Rocks In The Attic #163: The Rolling Stones – ‘Sticky Fingers’ (1971)

The album cover to destroy all other album covers, I learnt very quickly to put this in a very thick plastic sleeve. When I first owned this (well, when I first “borrowed” it from my Dad’s record collection), I only had this and Exile On Main Street (again, my Dad’s copy). That particular record has a couple of now-permanent grooves in the rear of its sleeve from the pesky zip on the front of Sticky Fingers.

I now have all of the Stones albums on vinyl (in a fit of pique I bought both of the 2010 vinyl box sets – 1964:1969 and 1971:2005), so I have Sticky Fingers twice now – but only one of them carries the pesky zip (they thought better of including the actual zip on the version included in the 2010 box set).

Sticky Fingers has always been, and I think will always be, my favourite Stones record. It’s damn-near perfect – and the one record in their back-catalogue that almost acts as a line in the sand. Prior to this, they were a Beatle-esque beat combo with a growing tendency towards a heavier sound. From this point on however, they were a rock band, no questions asked.

My favourite Stones period by far is the Mick Taylor years – Sticky Fingers was his first full record with them – and although he looked slightly out of place playing with them live – like a sixth former who’s just won a scholarship to tour with a rock band – his playing really wakes the band up and turns them into something far superior to their years prior to him. The extended jam that forms part of Can’t You Hear Me Knocking would never have happened with Brian Jones in the band – unless the jam consisted of glockenspiel, harp, kazoo, marimbas, etc.

Exile is always considered to be their hour in the sun, and although I love that record too, I have a special place in my heart for Sticky Fingers because I found this one first.

Hit: Brown Sugar

Hidden Gem: Can’t You Hear Me Knocking

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5 thoughts on “Rocks In The Attic #163: The Rolling Stones – ‘Sticky Fingers’ (1971)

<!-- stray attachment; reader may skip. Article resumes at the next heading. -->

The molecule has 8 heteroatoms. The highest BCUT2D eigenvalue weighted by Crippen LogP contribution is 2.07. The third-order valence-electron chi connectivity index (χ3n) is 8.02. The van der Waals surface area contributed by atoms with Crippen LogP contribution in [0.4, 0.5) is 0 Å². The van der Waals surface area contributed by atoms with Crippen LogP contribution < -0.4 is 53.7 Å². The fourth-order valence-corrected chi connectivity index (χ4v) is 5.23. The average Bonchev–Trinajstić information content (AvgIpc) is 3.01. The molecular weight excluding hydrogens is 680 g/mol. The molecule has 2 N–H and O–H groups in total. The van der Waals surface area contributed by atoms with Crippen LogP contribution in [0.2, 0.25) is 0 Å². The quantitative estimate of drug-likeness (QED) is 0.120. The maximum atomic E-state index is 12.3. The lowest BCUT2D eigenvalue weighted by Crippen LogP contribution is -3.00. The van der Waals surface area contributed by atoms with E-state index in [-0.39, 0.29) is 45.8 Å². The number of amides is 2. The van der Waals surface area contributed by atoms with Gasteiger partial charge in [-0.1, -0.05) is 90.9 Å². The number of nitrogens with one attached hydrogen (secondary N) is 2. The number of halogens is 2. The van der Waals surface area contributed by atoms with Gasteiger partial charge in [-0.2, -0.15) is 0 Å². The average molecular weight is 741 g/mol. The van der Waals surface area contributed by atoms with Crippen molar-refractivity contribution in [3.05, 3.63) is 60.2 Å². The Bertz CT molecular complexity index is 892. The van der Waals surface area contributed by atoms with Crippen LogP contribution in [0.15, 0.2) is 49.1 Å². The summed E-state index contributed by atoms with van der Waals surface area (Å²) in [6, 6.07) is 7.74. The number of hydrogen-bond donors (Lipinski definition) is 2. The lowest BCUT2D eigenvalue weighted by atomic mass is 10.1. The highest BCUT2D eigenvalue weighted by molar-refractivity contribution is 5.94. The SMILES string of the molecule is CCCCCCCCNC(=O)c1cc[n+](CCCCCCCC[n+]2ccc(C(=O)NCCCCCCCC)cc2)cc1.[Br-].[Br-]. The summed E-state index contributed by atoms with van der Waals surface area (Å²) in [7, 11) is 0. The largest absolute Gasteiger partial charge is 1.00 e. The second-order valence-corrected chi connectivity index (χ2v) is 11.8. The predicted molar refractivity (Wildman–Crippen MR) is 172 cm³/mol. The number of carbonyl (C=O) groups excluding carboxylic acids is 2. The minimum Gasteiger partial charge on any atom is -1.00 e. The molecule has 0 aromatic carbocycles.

1. Matthew Gibson

    Yes, it’s one of the better ones but I have less and less time for the Stones as the years pass. I think that Beggars Banquet and Let it Bleed were already suggesting the direction they were going. Stray Cat Blues at least could have been on Exile on Main Street – and I wonder if that song will get picked up in the investigation into all the celbrity paedophilia that’s being dug up currently.

    Reply
  2. Matthew Gibson

    I mean Brian Jones is on Beggar’s Banquet and that’s already pretty bluesy. They were a pretty awful psychedelic band so it is better for us all that they went blues.

    On another note, an old man at a party once told me that the Stones were a really good band until 1964, before they went rubbish. Riiiiiiight….

    Reply
  3. mrjohnnyandrews Post author

    For years, I’ve had a couple of favourite albums, but could never quite understand why everyone thought the sun shone out of their collective arses. I think they’re a pretty terrible band actually – but they have flashes of brilliance every now and then, and I think that makes them worth listening to. I’ve been listening to Black And Blue a lot recently and I’m loving that.

    That chap at the party sounds like a tool. They didn’t start writing original material until 1964 – so he’s basically saying he was a big fan of a covers band.

    Reply
  4. Matthew Gibson

    It was a pretty old guy, friend of someone’s dad. I think he was a real obscurist – the Beatles had nothing on Jimmie and the Hairdoes or whatever. Not really a tool, he was a pretty nice guy.

    As for the Stones, you’ve got it spot on. Flashes of genius but a lot of rubbish. About the level of Queen I’d say – when they’re good, they are as good as anyone. And then there’s Goat’s Head Soup.

    Reply
    1. mrjohnnyandrews Post author

      I quite like Goats Head Soup – there’s a lot of filler on it but I really like that electric piano that seems to be on every track. Heartbreaker is a real hidden gem of theirs.

      I’ve always rated Jimmie & The Hairdoes. Their classic ‘Curl Up And Dye, Francine’ is a lost classic from the early ’60s…

      Reply

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